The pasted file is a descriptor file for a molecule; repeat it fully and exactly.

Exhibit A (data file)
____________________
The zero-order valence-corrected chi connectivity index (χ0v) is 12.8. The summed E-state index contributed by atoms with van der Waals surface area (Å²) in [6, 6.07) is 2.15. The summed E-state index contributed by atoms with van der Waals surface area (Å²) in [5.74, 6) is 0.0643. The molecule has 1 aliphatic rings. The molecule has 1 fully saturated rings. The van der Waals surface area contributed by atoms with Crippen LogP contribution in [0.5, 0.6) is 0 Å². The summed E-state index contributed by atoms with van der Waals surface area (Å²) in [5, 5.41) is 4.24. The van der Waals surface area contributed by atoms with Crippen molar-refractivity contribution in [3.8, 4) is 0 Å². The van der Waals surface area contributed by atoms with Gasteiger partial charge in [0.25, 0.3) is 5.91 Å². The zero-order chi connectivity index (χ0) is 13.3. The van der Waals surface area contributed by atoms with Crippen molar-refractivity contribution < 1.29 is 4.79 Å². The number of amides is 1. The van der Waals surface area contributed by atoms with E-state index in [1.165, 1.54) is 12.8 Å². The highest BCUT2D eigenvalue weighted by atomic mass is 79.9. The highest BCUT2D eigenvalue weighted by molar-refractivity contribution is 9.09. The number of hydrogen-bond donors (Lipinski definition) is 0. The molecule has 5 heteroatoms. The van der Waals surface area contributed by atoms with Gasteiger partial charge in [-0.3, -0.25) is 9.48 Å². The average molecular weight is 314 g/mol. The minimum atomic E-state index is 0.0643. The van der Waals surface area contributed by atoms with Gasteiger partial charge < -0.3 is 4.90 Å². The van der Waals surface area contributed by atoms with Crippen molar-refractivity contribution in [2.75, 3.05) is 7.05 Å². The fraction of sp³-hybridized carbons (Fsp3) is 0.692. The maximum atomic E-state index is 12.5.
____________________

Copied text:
The zero-order valence-corrected chi connectivity index (χ0v) is 12.8. The summed E-state index contributed by atoms with van der Waals surface area (Å²) in [6, 6.07) is 2.15. The summed E-state index contributed by atoms with van der Waals surface area (Å²) in [5.74, 6) is 0.0643. The molecule has 1 aliphatic rings. The molecule has 1 fully saturated rings. The van der Waals surface area contributed by atoms with Crippen LogP contribution in [0.5, 0.6) is 0 Å². The summed E-state index contributed by atoms with van der Waals surface area (Å²) in [5, 5.41) is 4.24. The van der Waals surface area contributed by atoms with Crippen molar-refractivity contribution in [3.8, 4) is 0 Å². The van der Waals surface area contributed by atoms with Gasteiger partial charge in [0.25, 0.3) is 5.91 Å². The zero-order chi connectivity index (χ0) is 13.3. The van der Waals surface area contributed by atoms with Crippen molar-refractivity contribution < 1.29 is 4.79 Å². The number of amides is 1. The van der Waals surface area contributed by atoms with E-state index in [1.165, 1.54) is 12.8 Å². The highest BCUT2D eigenvalue weighted by atomic mass is 79.9. The highest BCUT2D eigenvalue weighted by molar-refractivity contribution is 9.09. The number of hydrogen-bond donors (Lipinski definition) is 0. The molecule has 5 heteroatoms. The van der Waals surface area contributed by atoms with Gasteiger partial charge in [-0.3, -0.25) is 9.48 Å². The average molecular weight is 314 g/mol. The minimum atomic E-state index is 0.0643. The van der Waals surface area contributed by atoms with Gasteiger partial charge < -0.3 is 4.90 Å². The van der Waals surface area contributed by atoms with Crippen molar-refractivity contribution in [2.75, 3.05) is 7.05 Å². The fraction of sp³-hybridized carbons (Fsp3) is 0.692. The maximum atomic E-state index is 12.5.